Mike Stiers was drawn to art as a child

 

COSHOCTON – Mike Stiers was surprised to receive first place in the Canal Era Art Contest last month.

Participating artists entered works with Roscoe Village themes, and Stiers’ took first prize for his painting of the blacksmith shop that captured it as it is today and years ago.

“I love that old building,” said Stiers, who grew up in the area and was inspired by an old photo with blacksmith Tinker Dobson . “Today the building looks a lot like it did back then. I added the original sign and a dirt road instead of the paved one that’s there now,” he said. 

He also tied for third place with his painting, The Resting Place. It depicts part of the foot path behind Roscoe with remnants of one of the locks.

 

“I was proud, surprised and grateful because we had a lot of artists in the community represented in the contest. I have a lot of respect for them,” he said of the competition that was judged by Roscoe Village members. “To be selected is a great honor.”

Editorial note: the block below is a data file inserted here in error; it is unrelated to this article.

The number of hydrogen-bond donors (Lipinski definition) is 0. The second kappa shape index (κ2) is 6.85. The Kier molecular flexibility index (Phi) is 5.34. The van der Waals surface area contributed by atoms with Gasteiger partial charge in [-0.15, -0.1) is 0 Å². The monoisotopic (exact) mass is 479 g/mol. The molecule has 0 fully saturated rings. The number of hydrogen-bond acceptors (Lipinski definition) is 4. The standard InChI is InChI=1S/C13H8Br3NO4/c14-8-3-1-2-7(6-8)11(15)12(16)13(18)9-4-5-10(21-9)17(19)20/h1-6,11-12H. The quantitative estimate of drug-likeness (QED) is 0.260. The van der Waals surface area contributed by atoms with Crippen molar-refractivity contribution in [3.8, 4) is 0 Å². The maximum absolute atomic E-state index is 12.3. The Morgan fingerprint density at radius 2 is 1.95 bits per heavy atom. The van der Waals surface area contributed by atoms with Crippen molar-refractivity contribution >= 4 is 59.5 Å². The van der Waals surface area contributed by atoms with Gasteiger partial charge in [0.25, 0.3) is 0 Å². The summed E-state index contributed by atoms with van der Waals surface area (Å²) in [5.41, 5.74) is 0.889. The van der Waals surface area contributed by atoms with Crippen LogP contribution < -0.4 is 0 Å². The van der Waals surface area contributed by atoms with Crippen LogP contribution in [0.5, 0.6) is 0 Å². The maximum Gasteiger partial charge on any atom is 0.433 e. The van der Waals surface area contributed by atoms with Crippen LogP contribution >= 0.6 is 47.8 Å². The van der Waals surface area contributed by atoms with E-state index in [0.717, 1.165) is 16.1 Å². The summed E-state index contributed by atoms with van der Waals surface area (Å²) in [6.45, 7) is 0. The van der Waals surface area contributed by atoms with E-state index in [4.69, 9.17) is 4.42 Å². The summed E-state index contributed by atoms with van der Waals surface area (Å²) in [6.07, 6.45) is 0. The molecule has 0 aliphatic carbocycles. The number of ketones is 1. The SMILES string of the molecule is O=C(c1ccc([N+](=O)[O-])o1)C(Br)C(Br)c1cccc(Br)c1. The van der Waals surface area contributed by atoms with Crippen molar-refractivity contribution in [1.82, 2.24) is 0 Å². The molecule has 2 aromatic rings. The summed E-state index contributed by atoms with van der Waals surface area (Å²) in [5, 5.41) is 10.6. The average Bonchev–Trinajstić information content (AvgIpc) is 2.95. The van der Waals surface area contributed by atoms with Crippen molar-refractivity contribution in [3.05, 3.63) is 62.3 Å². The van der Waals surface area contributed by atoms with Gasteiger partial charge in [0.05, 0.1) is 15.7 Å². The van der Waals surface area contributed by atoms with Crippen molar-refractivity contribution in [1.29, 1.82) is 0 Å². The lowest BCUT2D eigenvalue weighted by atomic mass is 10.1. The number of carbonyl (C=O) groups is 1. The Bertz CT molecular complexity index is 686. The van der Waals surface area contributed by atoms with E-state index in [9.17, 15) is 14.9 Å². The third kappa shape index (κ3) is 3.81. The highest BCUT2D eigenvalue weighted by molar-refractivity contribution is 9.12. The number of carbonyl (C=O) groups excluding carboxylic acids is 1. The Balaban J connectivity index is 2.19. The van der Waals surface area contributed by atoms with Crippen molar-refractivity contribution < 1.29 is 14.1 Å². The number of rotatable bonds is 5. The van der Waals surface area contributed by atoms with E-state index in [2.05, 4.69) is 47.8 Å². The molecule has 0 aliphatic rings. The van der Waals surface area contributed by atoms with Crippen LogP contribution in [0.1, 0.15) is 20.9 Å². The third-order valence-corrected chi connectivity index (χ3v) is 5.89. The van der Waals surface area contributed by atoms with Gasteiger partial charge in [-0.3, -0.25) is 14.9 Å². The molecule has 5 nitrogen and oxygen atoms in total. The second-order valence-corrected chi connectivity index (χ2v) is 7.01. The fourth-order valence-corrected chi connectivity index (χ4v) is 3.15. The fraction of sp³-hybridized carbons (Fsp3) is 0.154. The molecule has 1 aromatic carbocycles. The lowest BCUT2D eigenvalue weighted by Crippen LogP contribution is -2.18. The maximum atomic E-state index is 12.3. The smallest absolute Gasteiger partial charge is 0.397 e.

Though shocked by his recent award, Stiers isn’t new to painting. In fact, it’s a talent that he’s had most of his life.

“I’ve painted as long as I can remember,” said Stiers, who began creating art as a child.  When he was in grade school he took art lessons from local water-color artist Vivian Williams. After high school he attended the Columbus College of Art and Design on a one-year scholarship.  

“I’m just drawn to it, and always stuck with it,” he said. He even spent time as a young adult painting signs and pinstriping automobiles.